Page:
A welcome coupling of the English composer’s two contrasting quartets
It’s hard to believe that these two string quartets are by the same composer. The earlier work, a remarkably assured undergraduate ‘essay’, matches Walton’s own description of ‘undigested Bartók and Schoenberg’ and culminates in a fugal finale that apes Beethoven’s Grosse Fuge. The score was withdrawn after a handful of performances, for which Walton had made various cuts, and resurfaced after his death. This is its first recording in the newly restored full-length version and the members of the Doric Quartet play it as if it has been in their repertoire for years. They bring out the Bartókian textural extremes and are particularly successful in maintaining the momentum through the long fugue, by far the most memorable movement of the work.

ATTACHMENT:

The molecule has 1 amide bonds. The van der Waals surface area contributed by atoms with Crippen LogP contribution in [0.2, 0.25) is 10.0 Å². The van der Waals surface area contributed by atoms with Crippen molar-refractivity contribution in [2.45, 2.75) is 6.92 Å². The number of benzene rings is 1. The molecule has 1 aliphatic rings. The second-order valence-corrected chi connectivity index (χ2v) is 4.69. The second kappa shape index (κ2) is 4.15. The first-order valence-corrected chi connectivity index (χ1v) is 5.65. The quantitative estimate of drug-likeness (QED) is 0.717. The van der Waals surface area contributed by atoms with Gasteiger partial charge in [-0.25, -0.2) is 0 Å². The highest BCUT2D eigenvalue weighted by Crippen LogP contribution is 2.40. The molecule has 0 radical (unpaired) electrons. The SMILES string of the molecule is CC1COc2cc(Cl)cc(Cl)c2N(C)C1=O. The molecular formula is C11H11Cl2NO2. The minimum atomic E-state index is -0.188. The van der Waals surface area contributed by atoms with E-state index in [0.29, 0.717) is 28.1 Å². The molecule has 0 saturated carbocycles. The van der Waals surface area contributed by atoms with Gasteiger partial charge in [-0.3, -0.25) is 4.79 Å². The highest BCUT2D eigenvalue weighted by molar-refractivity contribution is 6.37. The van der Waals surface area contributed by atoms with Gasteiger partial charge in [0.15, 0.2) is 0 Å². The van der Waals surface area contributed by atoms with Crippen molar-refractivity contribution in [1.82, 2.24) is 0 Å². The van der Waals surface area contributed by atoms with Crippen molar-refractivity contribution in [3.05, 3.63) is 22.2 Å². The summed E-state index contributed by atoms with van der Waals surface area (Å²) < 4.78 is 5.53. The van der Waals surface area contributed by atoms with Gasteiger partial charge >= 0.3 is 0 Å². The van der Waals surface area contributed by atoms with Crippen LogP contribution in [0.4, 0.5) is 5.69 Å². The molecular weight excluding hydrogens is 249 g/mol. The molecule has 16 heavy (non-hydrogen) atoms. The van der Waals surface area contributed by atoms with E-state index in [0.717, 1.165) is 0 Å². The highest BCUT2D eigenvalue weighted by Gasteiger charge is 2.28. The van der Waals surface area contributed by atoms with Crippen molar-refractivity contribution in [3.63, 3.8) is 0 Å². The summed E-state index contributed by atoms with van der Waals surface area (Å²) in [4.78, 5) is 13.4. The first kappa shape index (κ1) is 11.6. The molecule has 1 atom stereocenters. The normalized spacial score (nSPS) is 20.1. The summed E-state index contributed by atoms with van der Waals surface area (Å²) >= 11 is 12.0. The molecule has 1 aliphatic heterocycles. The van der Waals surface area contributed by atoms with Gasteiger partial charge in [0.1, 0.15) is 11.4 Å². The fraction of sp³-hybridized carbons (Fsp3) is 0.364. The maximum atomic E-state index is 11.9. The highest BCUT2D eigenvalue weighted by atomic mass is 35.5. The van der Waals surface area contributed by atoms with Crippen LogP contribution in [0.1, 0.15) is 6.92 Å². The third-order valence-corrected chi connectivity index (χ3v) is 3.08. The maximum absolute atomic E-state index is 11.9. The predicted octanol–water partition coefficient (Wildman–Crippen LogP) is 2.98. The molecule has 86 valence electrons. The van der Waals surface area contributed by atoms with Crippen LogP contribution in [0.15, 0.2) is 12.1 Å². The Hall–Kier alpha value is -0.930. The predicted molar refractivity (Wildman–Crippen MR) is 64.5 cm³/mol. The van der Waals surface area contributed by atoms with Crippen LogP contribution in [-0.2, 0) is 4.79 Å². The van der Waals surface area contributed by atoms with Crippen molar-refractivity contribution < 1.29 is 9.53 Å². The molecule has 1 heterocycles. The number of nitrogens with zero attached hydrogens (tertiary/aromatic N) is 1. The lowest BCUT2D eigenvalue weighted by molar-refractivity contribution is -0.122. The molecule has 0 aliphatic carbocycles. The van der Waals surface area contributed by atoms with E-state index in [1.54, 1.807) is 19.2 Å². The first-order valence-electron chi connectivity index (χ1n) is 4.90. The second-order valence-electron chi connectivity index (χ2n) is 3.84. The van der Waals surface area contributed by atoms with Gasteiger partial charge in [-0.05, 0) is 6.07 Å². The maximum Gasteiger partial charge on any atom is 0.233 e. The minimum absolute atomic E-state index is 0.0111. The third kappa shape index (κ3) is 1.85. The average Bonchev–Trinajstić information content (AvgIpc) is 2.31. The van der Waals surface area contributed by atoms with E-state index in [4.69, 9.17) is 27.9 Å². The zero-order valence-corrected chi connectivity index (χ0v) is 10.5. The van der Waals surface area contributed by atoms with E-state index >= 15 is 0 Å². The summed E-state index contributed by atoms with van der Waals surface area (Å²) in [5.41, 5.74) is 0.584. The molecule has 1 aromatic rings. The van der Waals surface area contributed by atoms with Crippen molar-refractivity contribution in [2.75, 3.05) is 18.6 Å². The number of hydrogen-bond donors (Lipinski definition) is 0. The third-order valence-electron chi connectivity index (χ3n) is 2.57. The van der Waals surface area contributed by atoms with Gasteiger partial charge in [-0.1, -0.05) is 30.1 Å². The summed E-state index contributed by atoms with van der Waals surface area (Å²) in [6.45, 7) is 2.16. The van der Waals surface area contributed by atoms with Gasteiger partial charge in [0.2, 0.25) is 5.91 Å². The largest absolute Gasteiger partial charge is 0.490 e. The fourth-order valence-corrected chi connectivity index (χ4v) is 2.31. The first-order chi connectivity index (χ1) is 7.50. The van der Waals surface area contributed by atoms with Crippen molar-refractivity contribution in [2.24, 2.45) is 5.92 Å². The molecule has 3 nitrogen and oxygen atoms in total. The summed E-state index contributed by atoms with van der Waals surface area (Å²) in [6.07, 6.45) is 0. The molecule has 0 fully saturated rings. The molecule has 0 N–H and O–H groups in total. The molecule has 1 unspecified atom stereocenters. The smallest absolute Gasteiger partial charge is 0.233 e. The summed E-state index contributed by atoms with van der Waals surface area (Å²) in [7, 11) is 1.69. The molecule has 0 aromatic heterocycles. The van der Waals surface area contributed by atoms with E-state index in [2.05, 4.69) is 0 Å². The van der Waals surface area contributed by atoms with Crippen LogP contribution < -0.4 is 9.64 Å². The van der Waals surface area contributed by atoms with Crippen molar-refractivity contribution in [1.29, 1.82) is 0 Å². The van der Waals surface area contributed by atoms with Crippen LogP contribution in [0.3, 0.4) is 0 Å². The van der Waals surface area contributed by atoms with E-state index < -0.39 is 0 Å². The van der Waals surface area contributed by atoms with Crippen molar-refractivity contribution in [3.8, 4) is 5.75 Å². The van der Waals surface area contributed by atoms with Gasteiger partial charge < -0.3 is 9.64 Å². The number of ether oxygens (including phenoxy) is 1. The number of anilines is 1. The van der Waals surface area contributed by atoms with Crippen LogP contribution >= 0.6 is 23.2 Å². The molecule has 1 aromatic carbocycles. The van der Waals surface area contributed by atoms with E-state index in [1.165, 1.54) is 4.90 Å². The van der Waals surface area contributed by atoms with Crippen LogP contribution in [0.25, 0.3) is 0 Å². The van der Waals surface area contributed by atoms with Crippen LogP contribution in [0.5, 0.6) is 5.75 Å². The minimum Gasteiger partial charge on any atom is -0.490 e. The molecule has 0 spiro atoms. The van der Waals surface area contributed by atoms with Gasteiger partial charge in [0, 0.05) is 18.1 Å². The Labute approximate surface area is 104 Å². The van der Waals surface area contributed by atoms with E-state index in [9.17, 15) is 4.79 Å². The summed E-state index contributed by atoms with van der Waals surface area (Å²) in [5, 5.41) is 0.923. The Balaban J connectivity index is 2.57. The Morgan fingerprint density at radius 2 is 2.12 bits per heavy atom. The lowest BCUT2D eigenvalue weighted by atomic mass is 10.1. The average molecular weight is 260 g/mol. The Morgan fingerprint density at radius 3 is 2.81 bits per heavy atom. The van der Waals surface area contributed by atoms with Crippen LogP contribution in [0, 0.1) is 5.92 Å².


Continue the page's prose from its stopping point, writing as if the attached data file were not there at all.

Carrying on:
The more familiar A minor Quartet, written in the mid-40s, is by contrast echt Walton, from the teetering impetus of its scherzo to the plangency of its slow movement. The Doric players revel in the music’s virility – the Scherzo powers along like a less malicious twin of that from the First Symphony. On the other hand, they also respond sympathetically to the music’s lyricism, with Simon Tandree’s sensitively shaped viola lines to the fore in the Lento. The Potten Hall recording is first rate.